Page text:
Last modified: 2018-03-03 by rob raeside
Keywords: flag competitions | flag design |
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It doesn't matter if it's a village, state, or country that's looking to design a new flag, if you are asked to assist, I suggest the following:
First, it's important at the very beginning to realize that Vexillologists don't necessarily make good Vexillographers. Understand your strengths and weaknesses before agreeing to assist any flag design committee. You may still walk a committee through the process, but you might want to personally stay away from actual design issues.
Once you know the above and have decided to join the committee, then:
This rule was really really hard for me during the Mississippi flag referendum. There was even a point where the committee looked me and said "you design it". I said "no". The process was too far underway to abandon our initial design strategy.
Speaking of strategy, this is where you might really sway a flag design committee. Have them put on a flag design contest. It's not necessarily the committee's job to design the flag.
I thought that is was imperative that the new Mississippi design come from within Mississippi, or at least from a native. I also encouraged the committee that it was OK for several people to be potentially credited with the new design. Experience told me that a definitive design may never come across the table and it may be necessary to borrow from several designs to get what we were after.
I forgot how many thousands of designs came through, but a theme began to materialize where quite a few entries simply replaced the Confederate canton with a field of stars. Some were so similar, that we knew we had our basic design. We felt it important to give all those designers credit if the proposed flag had won at the ballot box. I believe maybe 8 or 9 people were going to receive the credit. I think their ages ranged from 7 or 8 years of age up to retirement age.
The one rule we gave everyone entering the contest was straight forward. Proposals sent to the design committee were to be simple, distinctive and recognizable at a distance. That was it!
I have one more "don't" to throw in. If I offend anyone, I apologize on the front end.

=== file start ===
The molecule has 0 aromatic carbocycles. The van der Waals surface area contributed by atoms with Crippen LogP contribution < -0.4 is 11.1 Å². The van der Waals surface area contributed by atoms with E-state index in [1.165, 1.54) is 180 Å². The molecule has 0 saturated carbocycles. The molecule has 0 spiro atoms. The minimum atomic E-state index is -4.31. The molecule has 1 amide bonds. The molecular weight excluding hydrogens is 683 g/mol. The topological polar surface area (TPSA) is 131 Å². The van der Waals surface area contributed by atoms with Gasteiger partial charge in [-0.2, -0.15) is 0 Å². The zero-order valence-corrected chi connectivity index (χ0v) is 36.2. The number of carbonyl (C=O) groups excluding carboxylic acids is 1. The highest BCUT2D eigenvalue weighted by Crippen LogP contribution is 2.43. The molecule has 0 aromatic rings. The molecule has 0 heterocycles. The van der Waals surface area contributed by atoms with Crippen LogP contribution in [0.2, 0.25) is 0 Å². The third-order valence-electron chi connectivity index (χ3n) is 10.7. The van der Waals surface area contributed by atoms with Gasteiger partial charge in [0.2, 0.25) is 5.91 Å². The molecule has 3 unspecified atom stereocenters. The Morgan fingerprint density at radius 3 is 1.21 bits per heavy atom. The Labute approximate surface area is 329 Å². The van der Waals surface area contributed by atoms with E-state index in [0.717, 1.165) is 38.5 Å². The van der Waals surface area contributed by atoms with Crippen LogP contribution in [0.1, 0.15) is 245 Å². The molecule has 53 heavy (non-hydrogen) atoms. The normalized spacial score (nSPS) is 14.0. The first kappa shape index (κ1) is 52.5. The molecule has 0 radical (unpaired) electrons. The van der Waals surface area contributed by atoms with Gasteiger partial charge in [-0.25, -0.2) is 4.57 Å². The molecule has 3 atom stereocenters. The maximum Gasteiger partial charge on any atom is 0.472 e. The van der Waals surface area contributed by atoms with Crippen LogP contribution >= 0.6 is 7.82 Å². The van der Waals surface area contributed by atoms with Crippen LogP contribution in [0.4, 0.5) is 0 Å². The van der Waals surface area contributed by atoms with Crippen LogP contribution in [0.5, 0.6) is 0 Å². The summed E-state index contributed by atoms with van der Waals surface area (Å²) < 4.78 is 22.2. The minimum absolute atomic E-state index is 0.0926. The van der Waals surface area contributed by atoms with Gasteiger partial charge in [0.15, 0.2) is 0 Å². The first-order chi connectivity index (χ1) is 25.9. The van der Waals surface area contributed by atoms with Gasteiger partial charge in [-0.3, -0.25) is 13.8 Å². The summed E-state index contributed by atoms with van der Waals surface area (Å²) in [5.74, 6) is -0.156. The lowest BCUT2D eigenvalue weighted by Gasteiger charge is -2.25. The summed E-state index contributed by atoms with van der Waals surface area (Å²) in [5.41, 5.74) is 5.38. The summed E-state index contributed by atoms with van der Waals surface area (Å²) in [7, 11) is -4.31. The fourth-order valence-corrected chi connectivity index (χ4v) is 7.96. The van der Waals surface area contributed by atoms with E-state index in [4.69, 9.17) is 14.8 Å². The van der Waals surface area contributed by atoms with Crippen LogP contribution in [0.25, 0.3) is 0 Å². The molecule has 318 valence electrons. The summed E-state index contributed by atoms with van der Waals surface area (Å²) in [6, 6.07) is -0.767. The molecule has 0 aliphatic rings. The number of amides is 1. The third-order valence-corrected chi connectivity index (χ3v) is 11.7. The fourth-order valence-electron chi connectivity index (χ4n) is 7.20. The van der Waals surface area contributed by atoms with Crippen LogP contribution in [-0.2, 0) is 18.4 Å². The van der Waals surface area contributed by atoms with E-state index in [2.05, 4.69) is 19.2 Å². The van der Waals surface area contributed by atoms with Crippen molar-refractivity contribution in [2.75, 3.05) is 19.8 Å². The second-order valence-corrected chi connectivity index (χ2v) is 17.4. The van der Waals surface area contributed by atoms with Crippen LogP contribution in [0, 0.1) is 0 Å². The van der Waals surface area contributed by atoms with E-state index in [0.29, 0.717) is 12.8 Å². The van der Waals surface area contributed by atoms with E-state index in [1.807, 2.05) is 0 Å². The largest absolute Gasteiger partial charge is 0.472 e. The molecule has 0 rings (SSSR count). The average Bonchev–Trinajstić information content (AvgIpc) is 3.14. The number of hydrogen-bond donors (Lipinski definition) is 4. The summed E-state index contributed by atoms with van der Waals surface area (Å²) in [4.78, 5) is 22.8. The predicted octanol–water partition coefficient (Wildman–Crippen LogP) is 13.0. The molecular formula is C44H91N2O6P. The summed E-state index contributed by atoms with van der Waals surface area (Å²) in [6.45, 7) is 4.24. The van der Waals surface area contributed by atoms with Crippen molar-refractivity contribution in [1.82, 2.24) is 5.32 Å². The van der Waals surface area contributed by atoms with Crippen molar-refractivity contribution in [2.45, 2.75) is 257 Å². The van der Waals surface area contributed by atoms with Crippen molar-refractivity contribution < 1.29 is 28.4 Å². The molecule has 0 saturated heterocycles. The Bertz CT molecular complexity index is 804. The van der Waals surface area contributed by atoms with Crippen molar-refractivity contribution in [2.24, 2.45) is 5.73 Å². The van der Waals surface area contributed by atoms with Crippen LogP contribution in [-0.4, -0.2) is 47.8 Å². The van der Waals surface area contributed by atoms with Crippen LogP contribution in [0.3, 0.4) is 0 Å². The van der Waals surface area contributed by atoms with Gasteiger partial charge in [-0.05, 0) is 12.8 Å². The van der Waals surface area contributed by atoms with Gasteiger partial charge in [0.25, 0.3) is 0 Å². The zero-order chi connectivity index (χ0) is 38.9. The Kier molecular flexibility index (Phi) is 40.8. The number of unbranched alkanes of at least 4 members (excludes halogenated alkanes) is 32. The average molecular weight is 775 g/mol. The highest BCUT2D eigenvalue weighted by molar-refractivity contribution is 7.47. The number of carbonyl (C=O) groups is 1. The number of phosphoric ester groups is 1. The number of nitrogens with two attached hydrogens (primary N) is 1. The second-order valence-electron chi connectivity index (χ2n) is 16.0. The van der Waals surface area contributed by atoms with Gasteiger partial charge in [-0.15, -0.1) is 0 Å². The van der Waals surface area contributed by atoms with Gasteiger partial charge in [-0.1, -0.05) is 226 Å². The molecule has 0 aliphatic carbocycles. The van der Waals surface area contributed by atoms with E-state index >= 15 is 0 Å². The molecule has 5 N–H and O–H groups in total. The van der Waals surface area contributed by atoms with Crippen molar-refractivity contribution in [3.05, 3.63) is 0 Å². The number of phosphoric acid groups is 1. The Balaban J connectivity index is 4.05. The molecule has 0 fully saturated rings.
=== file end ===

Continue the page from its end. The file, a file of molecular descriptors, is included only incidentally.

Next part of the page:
Then, regardless of what type of flag it is, determine if there is any past flag history. It could be that there is already a flag available that would serve your constituency well, making a new design unnecessary. It would ultimately be up to the committee to make the call, but you would have done your part.
In presenting my US state flag proposals, I reintroduced old flags where I could. From there, I attempted to salvage something from current flags in order to introduce something different, yet simultaneously familiar. Flag committees will appreciate your thoughtfulness. There's no need to completely reinvent the wheel unless there was no wheel to begin with.
Once more, I can recommend some basic do's and don'ts, but at the end of the day, you're the Vexillographer in charge.
I have always wanted to design a solid colored flag of some sort with a single device placed below the line of the illustration below. It would be most unusual design, but it would also be practical. Take a look at Colonel S.B. Webb's Regimental flag.image by Clay Moss, 31 October 2005
I don't who designed the flag, but I can tell you that they were very observant and had paid a lot of attention to fluttering flags. This is easily one of the most ingenious flag designs I have seen. The designer knew that the defacement would be seen much more easily if placed where it was. Placing the device in the upper hoist or in the middle of the flag may have been the more traditional thing to do, but placing it low and a bit toward the hoist guaranteed that it would be visible under the greatest number of circumstances.
Clay Moss, 30-31 October 2005